There was a time not too long ago that had you mentioned that a fair-haired, mop top, wunderkind conductor was standing on the Los Angeles Philharmonic’s podium, your image would have been of an Englishman rather than a Venezuelan. Simon Rattle (not yet knighted) was Principal Guest Conductor from 1981 to 1994, though as the second half of that tenure progressed, his appearances grew increasingly sporadic. He appeared a precious few more times through the end of the decade. There were some highs (a memorable, dare I say definitive, performance of Beethoven’s Ninth at the Hollywood Bowl), and some lows (a Mahler 4th that included the biggest, most glaring mistake I’ve heard by a professional orchestral musician), and then . . . well, nothing. Nada. Zip. Zilch.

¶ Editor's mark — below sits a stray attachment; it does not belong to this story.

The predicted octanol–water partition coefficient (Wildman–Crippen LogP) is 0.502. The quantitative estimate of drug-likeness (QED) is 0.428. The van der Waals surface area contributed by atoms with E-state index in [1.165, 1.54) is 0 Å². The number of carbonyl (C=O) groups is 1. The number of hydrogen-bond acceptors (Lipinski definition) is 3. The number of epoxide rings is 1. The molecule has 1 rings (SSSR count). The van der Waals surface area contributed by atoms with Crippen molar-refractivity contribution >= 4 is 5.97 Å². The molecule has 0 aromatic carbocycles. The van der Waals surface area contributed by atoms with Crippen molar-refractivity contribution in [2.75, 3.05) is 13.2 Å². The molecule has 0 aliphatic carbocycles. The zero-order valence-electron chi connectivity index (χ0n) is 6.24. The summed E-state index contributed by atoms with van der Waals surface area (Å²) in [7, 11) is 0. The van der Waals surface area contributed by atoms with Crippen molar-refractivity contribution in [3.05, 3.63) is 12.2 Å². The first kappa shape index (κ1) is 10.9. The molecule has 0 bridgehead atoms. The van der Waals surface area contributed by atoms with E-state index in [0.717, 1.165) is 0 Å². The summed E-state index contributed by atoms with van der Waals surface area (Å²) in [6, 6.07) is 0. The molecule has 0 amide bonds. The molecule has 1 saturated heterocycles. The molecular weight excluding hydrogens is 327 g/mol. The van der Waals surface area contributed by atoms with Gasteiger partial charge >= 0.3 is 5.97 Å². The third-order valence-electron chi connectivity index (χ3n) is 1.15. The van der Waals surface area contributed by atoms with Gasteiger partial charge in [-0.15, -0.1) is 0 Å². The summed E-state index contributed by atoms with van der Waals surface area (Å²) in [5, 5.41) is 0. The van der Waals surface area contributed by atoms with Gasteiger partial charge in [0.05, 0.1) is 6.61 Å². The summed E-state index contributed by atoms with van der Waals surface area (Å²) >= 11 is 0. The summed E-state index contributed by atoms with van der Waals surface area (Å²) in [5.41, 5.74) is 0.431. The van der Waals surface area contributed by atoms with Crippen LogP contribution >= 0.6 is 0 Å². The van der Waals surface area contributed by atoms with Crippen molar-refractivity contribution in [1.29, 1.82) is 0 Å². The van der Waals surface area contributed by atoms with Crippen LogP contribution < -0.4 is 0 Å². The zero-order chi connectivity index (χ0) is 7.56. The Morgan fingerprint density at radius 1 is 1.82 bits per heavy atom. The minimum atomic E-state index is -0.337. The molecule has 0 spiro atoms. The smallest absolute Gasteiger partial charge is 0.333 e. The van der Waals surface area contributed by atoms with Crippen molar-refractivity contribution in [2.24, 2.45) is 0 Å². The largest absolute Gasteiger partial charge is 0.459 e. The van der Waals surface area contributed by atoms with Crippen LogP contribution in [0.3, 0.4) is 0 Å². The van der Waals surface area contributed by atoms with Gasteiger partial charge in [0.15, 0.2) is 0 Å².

Sure, he had this gig in Berlin to handle, but we were like family here in Los Angeles, right? Apparently, not so much. He had seemingly moved on, with his only U.S. appearances occurring in Philadelphia. He came to Los Angeles during the first decade after the turn of The Millennium, but only to conduct his trusty Berliners.
So it was with much rejoicing that after 12 years away, Sir Simon returned to conduct the LA Phil this past weekend, this time bringing bona fide family along: his wife, mezzo-soprano Magdalena Kožená. Before he even conducted a single note on Friday, he received a loud, prolonged ovation. Clearly, the anticipation was high.
He did not disappoint. Far from it. He kicked some serious ass. I don’t think I’ve heard the orchestra play this well and sound this good in all aspects — technically, lyrically, emotionally — regardless of who was on the podium.
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